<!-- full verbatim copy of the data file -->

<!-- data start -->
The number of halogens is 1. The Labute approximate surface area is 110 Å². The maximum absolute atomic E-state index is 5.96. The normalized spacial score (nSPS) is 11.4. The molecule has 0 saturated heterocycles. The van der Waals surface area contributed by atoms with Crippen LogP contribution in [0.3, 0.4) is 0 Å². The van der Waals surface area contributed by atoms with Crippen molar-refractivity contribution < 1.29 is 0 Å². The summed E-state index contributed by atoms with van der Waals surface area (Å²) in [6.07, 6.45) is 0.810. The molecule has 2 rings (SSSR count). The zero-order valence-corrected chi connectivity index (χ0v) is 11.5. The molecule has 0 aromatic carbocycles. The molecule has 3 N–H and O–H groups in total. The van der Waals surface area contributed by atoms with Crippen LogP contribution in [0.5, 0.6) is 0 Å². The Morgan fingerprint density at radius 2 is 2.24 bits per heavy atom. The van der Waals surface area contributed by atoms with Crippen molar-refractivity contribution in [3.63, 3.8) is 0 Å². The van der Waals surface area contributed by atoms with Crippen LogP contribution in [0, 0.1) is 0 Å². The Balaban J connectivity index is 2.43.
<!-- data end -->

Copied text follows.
The number of halogens is 1. The Labute approximate surface area is 110 Å². The maximum absolute atomic E-state index is 5.96. The normalized spacial score (nSPS) is 11.4. The molecule has 0 saturated heterocycles. The van der Waals surface area contributed by atoms with Crippen LogP contribution in [0.3, 0.4) is 0 Å². The van der Waals surface area contributed by atoms with Crippen molar-refractivity contribution < 1.29 is 0 Å². The summed E-state index contributed by atoms with van der Waals surface area (Å²) in [6.07, 6.45) is 0.810. The molecule has 2 rings (SSSR count). The zero-order valence-corrected chi connectivity index (χ0v) is 11.5. The molecule has 0 aromatic carbocycles. The molecule has 3 N–H and O–H groups in total. The van der Waals surface area contributed by atoms with Crippen LogP contribution in [0.5, 0.6) is 0 Å². The Morgan fingerprint density at radius 2 is 2.24 bits per heavy atom. The van der Waals surface area contributed by atoms with Crippen molar-refractivity contribution in [3.63, 3.8) is 0 Å². The van der Waals surface area contributed by atoms with Crippen LogP contribution in [0, 0.1) is 0 Å². The Balaban J connectivity index is 2.43.